New research suggests that untreated 'white coat hypertension' may be a major risk factor for heart disease and heart disease-related death.
Experts define high blood pressure as a top reading of at least 130 millimeters of mercury (mm Hg) or a bottom reading of 80 mm Hg or higher.
New research finds that white coat hypertension is in itself a significant risk factor for heart disease and cardiovascular death, just like hypertension.
Specifically, untreated white coat hypertension may increase the risk of dying from heart disease by more than 100%, according to a new paper that the Annals of Internal Medicine recently published.
Dr. Jordana B. Cohen, who is an assistant professor in the division of Renal-Electrolyte and Hypertension at the University of Pennsylvania School of Medicine in Philadelphia, is the lead author of the research.
"Studies suggest that about one in five adults may have white coat hypertension. Our findings underscore the importance of identifying people with this condition."
Dr. Jordana B. Cohen
Cardiovascular death risk doubled
Dr. Cohen and colleagues carried out a meta-analysis of 27 observational studies, which included more than 60,000 participants in total. Each of the studies examined the health risks that correlated with white coat hypertension and had a follow-up period of at least 3 years.
Two investigators independently extracted the data from these studies and assessed their quality.
The researchers found that participants who had untreated white coat hypertension were 36% more likely to have heart disease, 33% more likely to die prematurely from any cause, and 109% more likely to die of heart disease.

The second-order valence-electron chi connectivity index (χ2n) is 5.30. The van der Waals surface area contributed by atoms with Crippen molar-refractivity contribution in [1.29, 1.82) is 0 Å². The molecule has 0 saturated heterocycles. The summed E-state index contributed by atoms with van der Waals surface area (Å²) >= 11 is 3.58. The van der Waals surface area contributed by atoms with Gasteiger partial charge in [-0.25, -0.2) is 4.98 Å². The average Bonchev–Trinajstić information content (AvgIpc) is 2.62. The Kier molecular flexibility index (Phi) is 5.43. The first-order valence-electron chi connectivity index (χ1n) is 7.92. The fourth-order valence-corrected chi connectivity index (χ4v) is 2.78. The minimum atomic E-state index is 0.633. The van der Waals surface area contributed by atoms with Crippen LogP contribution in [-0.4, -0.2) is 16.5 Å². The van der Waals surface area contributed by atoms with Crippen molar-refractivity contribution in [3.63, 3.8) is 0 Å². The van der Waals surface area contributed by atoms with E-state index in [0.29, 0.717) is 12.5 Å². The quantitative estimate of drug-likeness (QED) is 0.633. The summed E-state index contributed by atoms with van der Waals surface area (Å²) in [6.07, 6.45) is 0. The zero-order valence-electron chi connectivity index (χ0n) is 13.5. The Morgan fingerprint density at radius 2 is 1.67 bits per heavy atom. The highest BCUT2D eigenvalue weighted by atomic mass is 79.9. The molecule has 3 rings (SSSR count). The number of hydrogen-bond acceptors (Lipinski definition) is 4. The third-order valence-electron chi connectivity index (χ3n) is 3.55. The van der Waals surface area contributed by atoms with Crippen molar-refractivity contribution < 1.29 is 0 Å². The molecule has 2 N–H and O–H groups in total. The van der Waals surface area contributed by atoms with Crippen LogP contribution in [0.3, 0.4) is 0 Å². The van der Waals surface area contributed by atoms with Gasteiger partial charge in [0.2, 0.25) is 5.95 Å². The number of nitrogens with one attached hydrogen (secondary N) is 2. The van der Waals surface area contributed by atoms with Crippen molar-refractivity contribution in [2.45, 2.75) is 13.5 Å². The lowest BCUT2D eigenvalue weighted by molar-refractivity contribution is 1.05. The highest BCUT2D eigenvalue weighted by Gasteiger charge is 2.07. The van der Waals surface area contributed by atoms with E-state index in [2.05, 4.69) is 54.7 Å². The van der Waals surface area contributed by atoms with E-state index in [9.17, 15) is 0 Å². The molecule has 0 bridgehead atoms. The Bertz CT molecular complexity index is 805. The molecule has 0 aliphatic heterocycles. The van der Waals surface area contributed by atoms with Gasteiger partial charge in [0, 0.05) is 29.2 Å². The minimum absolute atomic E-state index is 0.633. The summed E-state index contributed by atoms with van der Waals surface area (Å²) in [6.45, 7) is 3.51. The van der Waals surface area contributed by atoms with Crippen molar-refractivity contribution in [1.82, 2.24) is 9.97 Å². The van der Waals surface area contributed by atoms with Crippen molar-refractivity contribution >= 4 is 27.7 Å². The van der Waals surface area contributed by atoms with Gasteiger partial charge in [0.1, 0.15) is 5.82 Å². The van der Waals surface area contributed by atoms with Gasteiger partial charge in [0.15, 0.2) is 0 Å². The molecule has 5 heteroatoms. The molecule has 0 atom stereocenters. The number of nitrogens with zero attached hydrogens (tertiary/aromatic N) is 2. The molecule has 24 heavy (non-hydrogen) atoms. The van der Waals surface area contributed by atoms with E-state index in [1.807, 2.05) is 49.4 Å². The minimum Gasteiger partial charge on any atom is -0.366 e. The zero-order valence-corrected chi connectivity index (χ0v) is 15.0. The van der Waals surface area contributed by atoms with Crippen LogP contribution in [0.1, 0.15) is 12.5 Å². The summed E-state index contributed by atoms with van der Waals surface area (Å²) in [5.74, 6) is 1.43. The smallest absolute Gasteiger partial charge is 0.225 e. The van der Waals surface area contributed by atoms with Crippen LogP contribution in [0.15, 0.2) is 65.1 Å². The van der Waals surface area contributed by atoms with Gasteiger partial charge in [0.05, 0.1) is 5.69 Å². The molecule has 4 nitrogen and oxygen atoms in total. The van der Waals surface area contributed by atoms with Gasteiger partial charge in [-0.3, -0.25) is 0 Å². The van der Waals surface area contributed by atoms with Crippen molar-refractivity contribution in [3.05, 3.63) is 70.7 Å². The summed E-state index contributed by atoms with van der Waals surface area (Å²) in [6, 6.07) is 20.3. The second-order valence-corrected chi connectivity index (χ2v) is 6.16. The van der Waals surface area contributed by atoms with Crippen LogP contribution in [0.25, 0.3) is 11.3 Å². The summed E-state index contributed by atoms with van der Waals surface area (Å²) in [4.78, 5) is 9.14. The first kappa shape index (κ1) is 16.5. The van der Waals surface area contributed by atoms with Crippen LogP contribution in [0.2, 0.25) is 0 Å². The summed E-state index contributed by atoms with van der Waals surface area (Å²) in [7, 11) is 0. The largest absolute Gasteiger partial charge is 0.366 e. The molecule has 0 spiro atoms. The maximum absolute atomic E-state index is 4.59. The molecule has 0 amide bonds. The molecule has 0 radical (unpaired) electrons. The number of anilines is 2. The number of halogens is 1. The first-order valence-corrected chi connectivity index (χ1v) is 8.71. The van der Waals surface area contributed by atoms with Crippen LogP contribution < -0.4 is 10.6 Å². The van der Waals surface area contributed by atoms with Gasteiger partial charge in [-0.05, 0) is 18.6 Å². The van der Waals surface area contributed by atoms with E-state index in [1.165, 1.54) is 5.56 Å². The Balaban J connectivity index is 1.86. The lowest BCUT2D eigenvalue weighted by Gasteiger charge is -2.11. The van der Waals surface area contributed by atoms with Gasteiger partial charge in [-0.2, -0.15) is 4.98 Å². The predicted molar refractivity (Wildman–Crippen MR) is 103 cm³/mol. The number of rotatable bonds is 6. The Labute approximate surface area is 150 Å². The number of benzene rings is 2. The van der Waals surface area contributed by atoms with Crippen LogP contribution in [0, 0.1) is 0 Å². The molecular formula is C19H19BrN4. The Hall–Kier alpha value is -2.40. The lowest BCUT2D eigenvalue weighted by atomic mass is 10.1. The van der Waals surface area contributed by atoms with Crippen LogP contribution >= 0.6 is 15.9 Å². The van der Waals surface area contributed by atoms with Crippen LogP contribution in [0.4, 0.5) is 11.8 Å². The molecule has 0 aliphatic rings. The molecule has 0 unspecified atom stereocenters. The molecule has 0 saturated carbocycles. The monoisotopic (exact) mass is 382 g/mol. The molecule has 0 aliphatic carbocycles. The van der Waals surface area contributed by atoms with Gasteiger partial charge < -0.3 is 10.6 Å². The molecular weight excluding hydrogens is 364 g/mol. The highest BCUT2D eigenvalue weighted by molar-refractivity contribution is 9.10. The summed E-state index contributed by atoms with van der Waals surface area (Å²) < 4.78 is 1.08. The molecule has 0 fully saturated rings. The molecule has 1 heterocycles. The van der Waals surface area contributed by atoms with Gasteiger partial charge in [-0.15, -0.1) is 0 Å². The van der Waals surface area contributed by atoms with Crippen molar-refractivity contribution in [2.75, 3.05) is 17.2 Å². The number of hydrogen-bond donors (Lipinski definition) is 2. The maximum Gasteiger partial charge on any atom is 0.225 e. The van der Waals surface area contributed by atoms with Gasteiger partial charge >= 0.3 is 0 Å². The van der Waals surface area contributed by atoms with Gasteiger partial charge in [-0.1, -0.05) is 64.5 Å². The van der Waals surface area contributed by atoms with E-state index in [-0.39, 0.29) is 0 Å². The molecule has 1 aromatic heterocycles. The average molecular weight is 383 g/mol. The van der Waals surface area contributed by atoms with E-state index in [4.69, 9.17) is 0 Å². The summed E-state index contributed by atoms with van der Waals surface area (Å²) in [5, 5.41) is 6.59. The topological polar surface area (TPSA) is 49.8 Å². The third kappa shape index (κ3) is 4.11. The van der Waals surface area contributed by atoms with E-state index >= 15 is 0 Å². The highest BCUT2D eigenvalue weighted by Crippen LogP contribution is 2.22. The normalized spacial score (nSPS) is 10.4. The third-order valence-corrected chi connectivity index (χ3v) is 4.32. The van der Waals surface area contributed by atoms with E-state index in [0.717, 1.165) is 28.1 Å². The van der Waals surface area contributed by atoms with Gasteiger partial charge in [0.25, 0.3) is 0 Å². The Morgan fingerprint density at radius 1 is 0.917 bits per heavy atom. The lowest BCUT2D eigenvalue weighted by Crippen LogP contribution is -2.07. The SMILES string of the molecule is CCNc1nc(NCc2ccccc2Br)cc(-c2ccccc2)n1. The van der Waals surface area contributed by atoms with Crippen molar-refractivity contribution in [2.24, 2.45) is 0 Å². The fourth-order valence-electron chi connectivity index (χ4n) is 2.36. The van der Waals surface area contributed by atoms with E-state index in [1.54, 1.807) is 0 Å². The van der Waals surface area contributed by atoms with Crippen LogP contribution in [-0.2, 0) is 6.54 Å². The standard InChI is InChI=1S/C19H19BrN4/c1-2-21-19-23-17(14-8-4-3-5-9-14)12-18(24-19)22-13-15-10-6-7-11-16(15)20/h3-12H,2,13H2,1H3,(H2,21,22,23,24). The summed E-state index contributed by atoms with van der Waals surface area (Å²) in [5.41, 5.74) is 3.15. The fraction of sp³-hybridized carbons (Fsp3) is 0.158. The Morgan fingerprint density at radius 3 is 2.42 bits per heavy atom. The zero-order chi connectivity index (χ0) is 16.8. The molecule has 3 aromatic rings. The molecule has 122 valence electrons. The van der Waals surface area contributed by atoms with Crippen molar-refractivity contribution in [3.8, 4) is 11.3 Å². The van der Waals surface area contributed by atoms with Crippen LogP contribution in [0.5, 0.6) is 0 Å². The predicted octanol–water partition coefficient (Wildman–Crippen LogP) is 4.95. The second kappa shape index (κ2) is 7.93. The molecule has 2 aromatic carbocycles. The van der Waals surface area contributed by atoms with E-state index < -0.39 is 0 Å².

Treated white coat effect, however, did not correlate with higher cardiovascular risk. Dr. Cohen and colleagues conclude:
"Untreated [white coat hypertension], but not treated [white coat effect], is associated with an increased risk for cardiovascular events and all-cause mortality. Out-of-office [blood pressure] monitoring is critical in the diagnosis and management of hypertension."
"We believe individuals with isolated in-office hypertension — those who are not taking blood pressure medication — should be closely monitored for transition to sustained hypertension, or elevated blood pressure both at home and the doctor's office," emphasizes Dr. Cohen.
She goes on to add that this "pressing need" for constant monitoring is a "nationwide" concern, as are the lifestyle changes that people should make for better cardiovascular health.
"Simultaneously, we advise individuals with untreated white coat hypertension to engage in lifestyle modifications, including smoking cessation, reduction in their alcohol intake, and making improvements to their diet and exercise regimen."
"We also caution providers not to overtreat individuals with white coat hypertension who are already on blood pressure medication, as this could lead to dangerously low blood pressures outside of the office and unnecessary side effects from medication," concludes Dr. Cohen.
Finally, the authors also point to some limitations of their analysis, noting the insufficient number of studies that evaluated isolated cardiac outcomes. Also, the studies did not contain enough information about the participants' race and ethnicity.